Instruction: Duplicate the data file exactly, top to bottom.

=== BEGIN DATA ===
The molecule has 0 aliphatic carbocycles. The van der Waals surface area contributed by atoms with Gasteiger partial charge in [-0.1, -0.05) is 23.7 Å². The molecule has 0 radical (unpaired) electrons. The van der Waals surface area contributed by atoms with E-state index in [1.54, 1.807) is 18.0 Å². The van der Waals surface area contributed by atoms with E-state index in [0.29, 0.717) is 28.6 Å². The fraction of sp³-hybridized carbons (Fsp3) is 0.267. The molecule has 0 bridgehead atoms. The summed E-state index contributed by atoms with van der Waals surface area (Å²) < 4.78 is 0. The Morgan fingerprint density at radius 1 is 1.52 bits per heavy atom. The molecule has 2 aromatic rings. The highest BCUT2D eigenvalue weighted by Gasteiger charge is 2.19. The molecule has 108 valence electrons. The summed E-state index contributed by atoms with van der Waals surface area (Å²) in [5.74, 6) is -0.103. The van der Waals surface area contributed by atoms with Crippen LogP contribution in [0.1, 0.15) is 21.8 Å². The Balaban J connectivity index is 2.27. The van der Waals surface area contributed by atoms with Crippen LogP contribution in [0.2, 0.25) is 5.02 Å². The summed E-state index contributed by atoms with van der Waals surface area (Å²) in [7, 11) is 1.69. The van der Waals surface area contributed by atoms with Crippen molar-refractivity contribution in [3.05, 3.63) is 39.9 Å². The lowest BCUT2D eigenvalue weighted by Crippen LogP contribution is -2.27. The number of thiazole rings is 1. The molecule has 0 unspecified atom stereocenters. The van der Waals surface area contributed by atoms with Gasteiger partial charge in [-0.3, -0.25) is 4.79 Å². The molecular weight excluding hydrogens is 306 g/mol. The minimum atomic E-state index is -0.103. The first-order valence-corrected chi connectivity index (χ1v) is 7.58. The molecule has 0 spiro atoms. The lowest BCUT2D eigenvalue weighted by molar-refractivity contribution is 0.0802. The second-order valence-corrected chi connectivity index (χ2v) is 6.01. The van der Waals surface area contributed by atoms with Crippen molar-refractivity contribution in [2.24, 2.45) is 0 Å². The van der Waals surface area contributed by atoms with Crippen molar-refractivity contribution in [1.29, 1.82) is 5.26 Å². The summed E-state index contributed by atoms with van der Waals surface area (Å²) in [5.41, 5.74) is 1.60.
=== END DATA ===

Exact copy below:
The molecule has 0 aliphatic carbocycles. The van der Waals surface area contributed by atoms with Gasteiger partial charge in [-0.1, -0.05) is 23.7 Å². The molecule has 0 radical (unpaired) electrons. The van der Waals surface area contributed by atoms with E-state index in [1.54, 1.807) is 18.0 Å². The van der Waals surface area contributed by atoms with E-state index in [0.29, 0.717) is 28.6 Å². The fraction of sp³-hybridized carbons (Fsp3) is 0.267. The molecule has 0 bridgehead atoms. The summed E-state index contributed by atoms with van der Waals surface area (Å²) < 4.78 is 0. The Morgan fingerprint density at radius 1 is 1.52 bits per heavy atom. The molecule has 2 aromatic rings. The highest BCUT2D eigenvalue weighted by Gasteiger charge is 2.19. The molecule has 108 valence electrons. The summed E-state index contributed by atoms with van der Waals surface area (Å²) in [5.74, 6) is -0.103. The van der Waals surface area contributed by atoms with Crippen LogP contribution in [0.1, 0.15) is 21.8 Å². The Balaban J connectivity index is 2.27. The van der Waals surface area contributed by atoms with Crippen LogP contribution in [0.2, 0.25) is 5.02 Å². The summed E-state index contributed by atoms with van der Waals surface area (Å²) in [7, 11) is 1.69. The van der Waals surface area contributed by atoms with Crippen molar-refractivity contribution in [3.05, 3.63) is 39.9 Å². The lowest BCUT2D eigenvalue weighted by Crippen LogP contribution is -2.27. The number of thiazole rings is 1. The molecule has 0 unspecified atom stereocenters. The van der Waals surface area contributed by atoms with Gasteiger partial charge in [-0.3, -0.25) is 4.79 Å². The molecular weight excluding hydrogens is 306 g/mol. The minimum atomic E-state index is -0.103. The first-order valence-corrected chi connectivity index (χ1v) is 7.58. The molecule has 0 spiro atoms. The lowest BCUT2D eigenvalue weighted by molar-refractivity contribution is 0.0802. The second-order valence-corrected chi connectivity index (χ2v) is 6.01. The van der Waals surface area contributed by atoms with Crippen molar-refractivity contribution in [2.24, 2.45) is 0 Å². The van der Waals surface area contributed by atoms with Crippen molar-refractivity contribution in [1.29, 1.82) is 5.26 Å². The summed E-state index contributed by atoms with van der Waals surface area (Å²) in [5.41, 5.74) is 1.60.